“What is real? How do you define real?” - Morpheus, The Matrix, 1999
I’ve had the “summer of six weddings.” The “spring of seven baby showers.” The “year with nine bachelorette weekends” — not parties, but whole weekends for some reason. And while I could tell tales of the financial strain imposed when a single person celebrates other people for their entire adulthood — and I do serve that tea boiling — instead I want to talk about feelings.
Celebrating other people as a single adult is one of the most conflicting emotional states I believe I’m capable of. On one hand, I’m overjoyed. Someone I love just got engaged, married, pregnant, or whatever. These are joyous occasions! I might write like I’m Oscar the Grouch but I have a Big Bird heart. I love when people I love are happy. And as you can tell by the current volume of invitations under magnets on your fridge, engagements and weddings and babies make people happy, otherwise why celebrate these moments? It’s a lot, but I’m genuinely happy and full of gratitude that my friends and family are experiencing these things.
On the other hand, I’m deeply sad. I don’t have that happiness. And for a very, very long time, I’ve been trying to find it, to no avail. All I can do is watch other people get it, no matter what I do, how hard I try, or what I change. There’s no greater reminder that you’re single and unsuccessfully trying not to be than watching a couple’s first dance as wife and husband. I’m sorry, but that is a fucking trigger. And I keep living that trigger, over and over and over again.
People love to talk about how to “survive” dating, but can someone give me a download on making it through a bridal shower?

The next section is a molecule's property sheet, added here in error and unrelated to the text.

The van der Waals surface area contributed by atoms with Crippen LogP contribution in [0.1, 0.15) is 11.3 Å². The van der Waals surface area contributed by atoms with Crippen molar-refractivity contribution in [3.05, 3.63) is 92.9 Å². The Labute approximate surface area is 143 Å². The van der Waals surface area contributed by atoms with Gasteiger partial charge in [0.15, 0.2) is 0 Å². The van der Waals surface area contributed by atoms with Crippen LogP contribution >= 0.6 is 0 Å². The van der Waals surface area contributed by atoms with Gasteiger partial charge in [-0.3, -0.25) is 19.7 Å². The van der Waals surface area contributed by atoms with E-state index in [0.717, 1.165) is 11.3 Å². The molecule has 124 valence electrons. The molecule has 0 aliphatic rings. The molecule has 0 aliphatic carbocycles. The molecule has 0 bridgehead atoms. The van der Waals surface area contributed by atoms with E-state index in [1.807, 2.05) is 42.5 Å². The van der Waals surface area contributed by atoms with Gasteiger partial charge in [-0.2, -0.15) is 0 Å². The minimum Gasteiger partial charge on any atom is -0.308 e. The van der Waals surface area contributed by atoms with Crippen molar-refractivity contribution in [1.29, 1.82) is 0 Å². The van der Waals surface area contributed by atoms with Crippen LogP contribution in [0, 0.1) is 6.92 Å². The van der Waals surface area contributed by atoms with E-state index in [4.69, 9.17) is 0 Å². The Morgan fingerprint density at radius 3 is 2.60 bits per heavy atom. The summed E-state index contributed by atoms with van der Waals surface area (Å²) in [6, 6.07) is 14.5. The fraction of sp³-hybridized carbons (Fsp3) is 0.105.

On the other hand, even though that makes three hands, I’m exhausted. Jesus, another one? How many friends do I even have?! The emotional fortification I’ve had to build up and exert around other people’s life celebrations is a goddamn drain, quite honestly. To say nothing of the actual travel that involves working twice as hard before and after these trips just to prepare to be away from my desk. People love to talk about how to “survive” dating, but can someone give me a download on making it through a bridal shower? How about seven bridal showers? The world pushes me to keep trying (and trying, and trying) to date, no matter how bad it gets, but nobody wants to tell me how to smile and make small talk with someone’s aunt for three hours at one of these events. I’m tired, is what I’m saying.
Sometimes I listen to myself at these events, as I cautiously approach conversations with people and beg the universe to prevent them from asking me, “So...are you seeing anybody?” at an actual goddamned wedding because I honestly have a breaking point. I hear myself discussing my life in its most positive light possible, shoving my career to the forefront. Sometimes I wonder if I have the professional drive that I do because it’s the one area of my life where I’ve seen effort match outcome. I’m not actually trying to inform people of what’s going on with me during these moments, I’m just trying to make myself feel less like shit.
Because the table is already, quite literally, set. Single women at weddings, how sad, how desperate. Don’t believe me? Watch any bouquet toss scene in any film made since 1995. I’m walking into the life celebrations of others at an assumed deficit. While that deficit has massively been reduced in my own mind through a lot of self reflection and work, that doesn’t change how I’m perceived and even addressed by others. Year, after year, after year.
I think we’ve made weddings and babies over-celebrated affairs. There, I said it.
I wonder if I would feel less sadness and exhaustion, and be capable of even greater levels of joy, if there were epic celebrations for single women, too. Let’s be real: There are no celebrations to congratulate single women for their life accomplishments. I didn’t throw a massive weekend event and invite 100 people I know when I crossed the “Single For Ten Years” milestone. I didn’t have a weekend in Nashville with eight of my best girlfriends when I achieved my greatest salary and professional role to-date. Would anyone have shown up for either? Taken either one seriously?